Resin art

"On the Water"

On the Water.jpg

"On the Water" was a surprise. See, every now and then, I get a visitor to my Asheville art studio (in the River Arts District) that sees one of my paintings in progress...with just the aluminum leaf applied to the texture, no paint, no resin, nothing but texture. And they say, "I love it just like it is!" Okay, so this one is for you, visitor, if you've thought "why does he muck it up with all the paint???"

Muck it up? Really?? (Some comments call for a thick skin.)

Listening to the Minority...

I had intended to paint this one but at the very last minute, I thought that maybe this would be a good one to leave naked (so to speak). I was especially happy with the composition, because it really does hold together well (and is interesting) sans coloration. And so, I just coated it with one thin layer of resin and voila!

"On the Water" is the only painting in my studio collection with no color at all. But it's still getting a good deal of attention so I'm thinking those few people who have wandered into my Depot Street studio in the River Arts District may not all be wrong. Not entirely anyway. We'll see if it sells (that's the real test). But honestly, it's pretty cool. Am I allowed to say that? I REALLY LIKE THIS ONE. There. I feel much better being honest.


Finishing up "My Marathon"

Pouring the resin (FINALLY!)

Pouring the resin (FINALLY!)

I have been waiting for this resin pour for over a year now. This painting, my depiction of Cullasaja Falls, (pronounced Kull-uh-say-ja) was begun a year ago now, and at 6' x 8', it is the largest single panel painting I've ever done. It also is the most detailed piece I've worked on. Over this past year, I've had multiple visitors to my River Arts District art studio ask "Oh, when are you finishing THAT one!?" My answer has usually been "I have no idea. I'll just keep working on it until it says it's done".

The Journey

My first post about this piece was back on July 18th of last year. That post shows where this all started (a blank wood panel). A month later, my panel was prepped and I was beginning to apply my texture sketch. By November, my texture was applied and I was ready to seal the painting, preparing it for the application of the aluminum leaf. Eleven months later, I was in the "home stretch, starting to see the light at the end of the tunnel.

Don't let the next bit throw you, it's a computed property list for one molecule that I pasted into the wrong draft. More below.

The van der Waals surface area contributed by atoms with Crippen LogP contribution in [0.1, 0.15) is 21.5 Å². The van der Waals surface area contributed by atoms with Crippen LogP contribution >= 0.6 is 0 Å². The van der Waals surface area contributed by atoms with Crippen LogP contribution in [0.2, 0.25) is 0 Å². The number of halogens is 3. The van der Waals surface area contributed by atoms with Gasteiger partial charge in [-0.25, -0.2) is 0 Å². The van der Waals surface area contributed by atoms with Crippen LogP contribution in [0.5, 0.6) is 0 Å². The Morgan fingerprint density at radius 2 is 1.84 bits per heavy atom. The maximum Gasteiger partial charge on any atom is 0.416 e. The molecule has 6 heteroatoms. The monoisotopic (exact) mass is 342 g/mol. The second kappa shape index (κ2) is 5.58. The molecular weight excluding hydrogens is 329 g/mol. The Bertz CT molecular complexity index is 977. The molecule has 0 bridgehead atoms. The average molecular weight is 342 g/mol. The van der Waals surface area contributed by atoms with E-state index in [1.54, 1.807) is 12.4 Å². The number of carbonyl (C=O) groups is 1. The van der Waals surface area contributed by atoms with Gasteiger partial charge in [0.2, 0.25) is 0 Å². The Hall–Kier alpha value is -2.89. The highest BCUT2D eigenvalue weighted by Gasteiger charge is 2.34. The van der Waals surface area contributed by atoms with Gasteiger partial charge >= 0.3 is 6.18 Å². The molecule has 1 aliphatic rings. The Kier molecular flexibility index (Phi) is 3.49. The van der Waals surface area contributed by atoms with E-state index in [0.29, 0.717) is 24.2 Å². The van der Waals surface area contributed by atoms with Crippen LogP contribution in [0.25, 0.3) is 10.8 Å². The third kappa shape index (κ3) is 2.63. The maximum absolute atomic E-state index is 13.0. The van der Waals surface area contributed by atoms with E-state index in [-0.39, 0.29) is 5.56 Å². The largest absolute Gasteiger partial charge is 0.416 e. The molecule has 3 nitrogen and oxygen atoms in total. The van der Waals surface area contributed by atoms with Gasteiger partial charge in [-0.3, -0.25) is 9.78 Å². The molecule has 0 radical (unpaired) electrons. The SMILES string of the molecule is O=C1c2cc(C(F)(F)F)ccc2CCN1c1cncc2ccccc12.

It's been really nice working on the painting this way. My original idea was that it would probably take six months to complete. Considering the fact that the rest of my oil paintings take about a month, I thought I was being generous with my six month time schedule. But six months came and went, uh, six months ago and I didn't care. The goal I had was to produce something that would (at least for this day in 2017) represent the very best I could possibly do, and to do that took a lot of time.

Well this painting is done now and last night, I poured the resin. And this time, rather than achieving a thick glassy smooth surface, I wanted to apply just one layer of resin. This left a lot of the texture quite visible. I spent weeks and weeks of texture application and didn't want to cover it all up, and with just one layer, the painting will sparkle.

Today (Tuesday) is my day off (THANK YOU RUTH VANN FOR WATCHING MY STUDIO ON TUESDAYS!) and I'm making myself wait until tomorrow morning to go in and inspect the piece. As long as I didn't have any gnats or flies dive-bombing into the resin while it was still curing, I'll be fine.  And tomorrow is party time! By the end of the day, the largest painting I've ever painted will be hanging on my studio wall!


resin application
art process